Regulatory sequences and codons are generally species dependent. In order to maximize protein production, the regulatory sequences and codons are selected to be effective in the species to be immunized. One having ordinary skill in the art can readily produce DNA constructs that are functional in a given subject species.
 The polynucleotide constructs utilized in the vaccines and transfected cells of the present invention can be “naked” DNA as defined in Restifo et al. Gene Therapy 2000; 7:89-92, the pertinent disclosure of which is incorporated by reference. Preferably, the polynucleotide is a DNA operably incorporated in a delivery vector. Useful delivery vectors include biodegradable microcapsules, immuno-stimulating complexes (ISCOMs) or liposomes, and genetically engineered attenuated live vectors such as viruses or bacteria.
 Examples of suitable attenuated live bacterial vectors include Salmonella typhimurium, Salmonella typhi, Shigella species, Bacillus species, Lactobacillus species, Bacille Calmette - Guerin ( BCG ), Escherichia coli, Vibrio cholerae, Campylobacter species, or any other suitable bacterial vector, as is known in the art. Preferably the vector is an attenuated live Salmonella typhimurium vector. Most preferably, the vector is a doubly attenuated aroA - dam - S. typhimurium . Methods of transforming live bacterial vectors with an exogenous polynucleotide construct are well described in the art. See, for example, Joseph Sambrook and David W. Russell, Molecular Cloning, A Laboratory Manual, 3rd Ed., Cold Spring Harbor Laboratory Press, Cold Spring Harbor, N.Y. (2001) (Sambrook and Russell).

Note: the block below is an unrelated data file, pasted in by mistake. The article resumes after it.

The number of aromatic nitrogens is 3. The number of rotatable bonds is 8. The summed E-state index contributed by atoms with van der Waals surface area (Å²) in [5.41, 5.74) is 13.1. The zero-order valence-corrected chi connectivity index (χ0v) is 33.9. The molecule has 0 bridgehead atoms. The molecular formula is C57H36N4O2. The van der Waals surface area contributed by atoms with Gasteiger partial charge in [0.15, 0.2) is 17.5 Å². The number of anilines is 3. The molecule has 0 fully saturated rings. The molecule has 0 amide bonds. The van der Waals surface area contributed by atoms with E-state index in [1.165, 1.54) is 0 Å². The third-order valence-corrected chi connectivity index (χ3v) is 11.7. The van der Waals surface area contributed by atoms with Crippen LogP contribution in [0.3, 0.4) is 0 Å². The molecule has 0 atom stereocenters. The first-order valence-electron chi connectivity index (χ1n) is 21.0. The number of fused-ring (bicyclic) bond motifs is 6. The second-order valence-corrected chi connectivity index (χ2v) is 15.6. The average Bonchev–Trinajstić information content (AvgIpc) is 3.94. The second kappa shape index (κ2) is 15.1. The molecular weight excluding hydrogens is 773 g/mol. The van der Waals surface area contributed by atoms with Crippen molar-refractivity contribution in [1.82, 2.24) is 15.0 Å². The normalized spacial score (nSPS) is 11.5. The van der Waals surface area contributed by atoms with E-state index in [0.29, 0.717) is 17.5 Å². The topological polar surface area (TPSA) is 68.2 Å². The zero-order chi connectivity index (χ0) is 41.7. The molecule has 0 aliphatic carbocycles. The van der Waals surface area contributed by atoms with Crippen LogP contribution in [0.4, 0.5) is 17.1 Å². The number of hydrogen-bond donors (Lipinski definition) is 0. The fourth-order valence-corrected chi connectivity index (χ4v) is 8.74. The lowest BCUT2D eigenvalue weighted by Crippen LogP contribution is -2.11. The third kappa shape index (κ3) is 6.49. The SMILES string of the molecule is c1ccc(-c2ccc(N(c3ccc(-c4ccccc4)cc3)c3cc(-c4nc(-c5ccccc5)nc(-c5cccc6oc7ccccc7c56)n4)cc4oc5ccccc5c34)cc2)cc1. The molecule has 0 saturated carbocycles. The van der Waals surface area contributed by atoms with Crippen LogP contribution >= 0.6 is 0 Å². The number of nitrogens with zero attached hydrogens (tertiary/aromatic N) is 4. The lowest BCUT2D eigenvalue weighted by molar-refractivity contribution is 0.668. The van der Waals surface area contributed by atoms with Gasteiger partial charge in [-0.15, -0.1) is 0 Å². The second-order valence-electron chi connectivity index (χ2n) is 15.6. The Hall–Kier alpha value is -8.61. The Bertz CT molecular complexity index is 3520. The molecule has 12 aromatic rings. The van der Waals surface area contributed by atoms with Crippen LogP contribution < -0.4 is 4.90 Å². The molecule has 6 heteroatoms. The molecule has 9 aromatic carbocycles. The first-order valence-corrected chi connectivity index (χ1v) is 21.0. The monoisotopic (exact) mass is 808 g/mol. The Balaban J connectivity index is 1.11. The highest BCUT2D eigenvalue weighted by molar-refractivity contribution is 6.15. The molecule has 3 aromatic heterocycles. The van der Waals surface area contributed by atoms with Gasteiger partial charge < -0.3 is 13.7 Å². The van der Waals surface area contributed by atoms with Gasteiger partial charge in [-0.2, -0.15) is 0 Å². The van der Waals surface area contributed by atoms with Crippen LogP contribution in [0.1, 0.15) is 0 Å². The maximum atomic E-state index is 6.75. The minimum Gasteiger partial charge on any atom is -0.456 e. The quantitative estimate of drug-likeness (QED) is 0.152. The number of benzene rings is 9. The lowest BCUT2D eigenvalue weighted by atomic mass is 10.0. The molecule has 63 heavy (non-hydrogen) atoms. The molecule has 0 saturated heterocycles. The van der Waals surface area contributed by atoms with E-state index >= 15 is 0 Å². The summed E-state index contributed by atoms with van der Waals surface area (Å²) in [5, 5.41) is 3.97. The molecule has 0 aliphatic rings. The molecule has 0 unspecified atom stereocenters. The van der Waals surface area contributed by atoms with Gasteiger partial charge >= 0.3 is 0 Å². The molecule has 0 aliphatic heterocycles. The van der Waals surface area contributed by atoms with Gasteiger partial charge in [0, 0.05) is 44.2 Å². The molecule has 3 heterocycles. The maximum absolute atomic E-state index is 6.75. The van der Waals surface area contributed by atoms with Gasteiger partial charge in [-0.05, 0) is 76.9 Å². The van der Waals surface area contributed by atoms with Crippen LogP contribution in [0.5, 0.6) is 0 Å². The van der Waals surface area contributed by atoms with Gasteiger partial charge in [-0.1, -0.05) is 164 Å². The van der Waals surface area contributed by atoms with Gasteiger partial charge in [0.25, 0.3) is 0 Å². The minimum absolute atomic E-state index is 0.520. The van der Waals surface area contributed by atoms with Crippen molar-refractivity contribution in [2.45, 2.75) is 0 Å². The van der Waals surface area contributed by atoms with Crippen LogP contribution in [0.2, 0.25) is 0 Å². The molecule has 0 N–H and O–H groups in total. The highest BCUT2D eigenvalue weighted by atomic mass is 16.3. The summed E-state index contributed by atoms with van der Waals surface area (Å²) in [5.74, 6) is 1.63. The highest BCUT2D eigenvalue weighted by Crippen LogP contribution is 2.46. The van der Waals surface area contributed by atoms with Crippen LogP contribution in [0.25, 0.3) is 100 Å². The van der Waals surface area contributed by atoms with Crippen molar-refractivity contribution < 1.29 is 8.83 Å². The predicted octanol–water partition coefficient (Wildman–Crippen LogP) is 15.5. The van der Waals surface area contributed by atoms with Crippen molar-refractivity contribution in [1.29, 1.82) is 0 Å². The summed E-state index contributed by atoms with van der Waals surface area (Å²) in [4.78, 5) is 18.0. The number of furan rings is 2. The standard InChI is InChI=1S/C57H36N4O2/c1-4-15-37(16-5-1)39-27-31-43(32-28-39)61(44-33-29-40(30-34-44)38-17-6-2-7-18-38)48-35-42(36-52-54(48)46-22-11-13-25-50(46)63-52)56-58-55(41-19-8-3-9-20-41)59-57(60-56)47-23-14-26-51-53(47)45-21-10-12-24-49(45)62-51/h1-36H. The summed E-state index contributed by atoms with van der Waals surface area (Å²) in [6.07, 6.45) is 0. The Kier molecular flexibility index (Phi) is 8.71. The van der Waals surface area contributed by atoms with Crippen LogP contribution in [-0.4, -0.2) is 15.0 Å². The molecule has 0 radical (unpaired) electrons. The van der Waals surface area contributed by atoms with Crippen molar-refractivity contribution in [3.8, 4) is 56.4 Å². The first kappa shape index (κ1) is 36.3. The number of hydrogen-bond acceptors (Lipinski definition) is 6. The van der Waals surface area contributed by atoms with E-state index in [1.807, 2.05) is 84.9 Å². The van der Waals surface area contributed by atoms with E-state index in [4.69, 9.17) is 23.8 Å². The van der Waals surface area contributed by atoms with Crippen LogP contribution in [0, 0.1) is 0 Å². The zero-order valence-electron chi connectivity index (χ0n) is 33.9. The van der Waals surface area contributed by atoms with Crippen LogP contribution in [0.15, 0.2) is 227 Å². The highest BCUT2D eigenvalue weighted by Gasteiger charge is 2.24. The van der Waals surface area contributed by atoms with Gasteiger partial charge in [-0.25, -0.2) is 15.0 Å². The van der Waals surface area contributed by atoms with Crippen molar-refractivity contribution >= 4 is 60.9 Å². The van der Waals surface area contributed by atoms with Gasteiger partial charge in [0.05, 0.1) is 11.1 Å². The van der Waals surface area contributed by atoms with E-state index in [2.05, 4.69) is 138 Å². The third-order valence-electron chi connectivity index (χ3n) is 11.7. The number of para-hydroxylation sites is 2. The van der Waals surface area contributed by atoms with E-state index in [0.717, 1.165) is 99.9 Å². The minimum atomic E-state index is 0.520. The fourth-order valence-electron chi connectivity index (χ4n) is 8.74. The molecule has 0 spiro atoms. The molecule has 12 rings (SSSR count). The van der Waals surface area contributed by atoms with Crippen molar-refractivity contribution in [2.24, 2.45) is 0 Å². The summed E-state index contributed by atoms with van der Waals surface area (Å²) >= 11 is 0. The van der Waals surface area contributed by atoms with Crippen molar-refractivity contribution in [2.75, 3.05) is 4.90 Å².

Preferred viral vectors include Bacteriophages, Herpes virus, Adenovirus, Polio virus, Vaccinia virus, and Avipox. Methods of transforming viral vector with an exogenous polynucleotide construct are also well described in the art. See, for example, Sambrook and Russell, above.
 Liposome vectors are unilamellar or multilamellar vesicles, having a membrane portion formed of lipophilic material and an interior aqueous portion. The aqueous portion is used in the present invention to contain the polynucleotide material to be delivered to the target cell. It is generally preferred that the liposome forming materials have a cationic group, such as a quaternary ammonium group, and one or more lipophilic groups, such as saturated or unsaturated alkyl groups having about 6 to about 30 carbon atoms. One group of suitable materials is described in European Patent Publication No. 0187702, and further discussed in U.S. Pat. No. 6,228,844 to Wolff et al., the pertinent disclosures of which are incorporated by reference. Many other suitable liposome-forming cationic lipid compounds are described in the literature. See, e.g., L. Stamatatos, et al., Biochemistry 1988; 27:3917-3925; and H. Eibl, et al., Biophysical Chemistry 1979; 10:261-271. Alternatively, a microsphere such as a polylactide-coglycolide biodegradable microsphere can be utilized. A polynucleotide construct is encapsulated or otherwise complexed with the liposome or microsphere for delivery of the polynucleotide to a tissue, as is known in the art.